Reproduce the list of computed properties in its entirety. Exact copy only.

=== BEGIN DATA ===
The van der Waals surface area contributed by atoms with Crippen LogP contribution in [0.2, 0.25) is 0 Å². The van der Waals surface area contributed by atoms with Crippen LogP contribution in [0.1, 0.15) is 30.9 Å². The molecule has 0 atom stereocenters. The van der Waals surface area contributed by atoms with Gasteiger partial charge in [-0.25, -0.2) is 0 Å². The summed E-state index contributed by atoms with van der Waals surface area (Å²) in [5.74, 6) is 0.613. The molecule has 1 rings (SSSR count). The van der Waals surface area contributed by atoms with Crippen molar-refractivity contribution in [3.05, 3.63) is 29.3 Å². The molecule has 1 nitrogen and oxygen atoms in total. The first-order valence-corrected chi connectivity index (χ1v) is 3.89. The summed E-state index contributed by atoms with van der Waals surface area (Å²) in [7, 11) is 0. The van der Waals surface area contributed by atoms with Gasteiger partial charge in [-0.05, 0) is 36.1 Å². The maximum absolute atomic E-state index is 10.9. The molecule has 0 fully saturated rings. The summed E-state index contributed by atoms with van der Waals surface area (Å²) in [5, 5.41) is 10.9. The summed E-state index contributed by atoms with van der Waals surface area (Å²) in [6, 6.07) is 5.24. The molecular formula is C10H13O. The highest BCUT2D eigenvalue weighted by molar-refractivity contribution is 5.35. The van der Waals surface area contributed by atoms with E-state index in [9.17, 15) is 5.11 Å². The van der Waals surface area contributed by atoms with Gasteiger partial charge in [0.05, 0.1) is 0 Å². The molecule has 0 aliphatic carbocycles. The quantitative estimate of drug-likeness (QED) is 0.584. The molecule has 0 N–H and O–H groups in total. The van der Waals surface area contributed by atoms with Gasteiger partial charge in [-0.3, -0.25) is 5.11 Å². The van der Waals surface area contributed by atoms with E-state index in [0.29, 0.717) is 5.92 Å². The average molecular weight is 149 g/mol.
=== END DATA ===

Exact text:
The van der Waals surface area contributed by atoms with Crippen LogP contribution in [0.2, 0.25) is 0 Å². The van der Waals surface area contributed by atoms with Crippen LogP contribution in [0.1, 0.15) is 30.9 Å². The molecule has 0 atom stereocenters. The van der Waals surface area contributed by atoms with Gasteiger partial charge in [-0.25, -0.2) is 0 Å². The summed E-state index contributed by atoms with van der Waals surface area (Å²) in [5.74, 6) is 0.613. The molecule has 1 rings (SSSR count). The van der Waals surface area contributed by atoms with Crippen molar-refractivity contribution in [3.05, 3.63) is 29.3 Å². The molecule has 1 nitrogen and oxygen atoms in total. The first-order valence-corrected chi connectivity index (χ1v) is 3.89. The summed E-state index contributed by atoms with van der Waals surface area (Å²) in [7, 11) is 0. The van der Waals surface area contributed by atoms with Gasteiger partial charge in [-0.05, 0) is 36.1 Å². The maximum absolute atomic E-state index is 10.9. The molecule has 0 fully saturated rings. The summed E-state index contributed by atoms with van der Waals surface area (Å²) in [5, 5.41) is 10.9. The summed E-state index contributed by atoms with van der Waals surface area (Å²) in [6, 6.07) is 5.24. The molecular formula is C10H13O. The highest BCUT2D eigenvalue weighted by molar-refractivity contribution is 5.35. The van der Waals surface area contributed by atoms with E-state index in [9.17, 15) is 5.11 Å². The van der Waals surface area contributed by atoms with Gasteiger partial charge in [0.05, 0.1) is 0 Å². The molecule has 0 aliphatic carbocycles. The quantitative estimate of drug-likeness (QED) is 0.584. The molecule has 0 N–H and O–H groups in total. The van der Waals surface area contributed by atoms with Gasteiger partial charge in [-0.3, -0.25) is 5.11 Å². The van der Waals surface area contributed by atoms with E-state index in [0.29, 0.717) is 5.92 Å². The average molecular weight is 149 g/mol.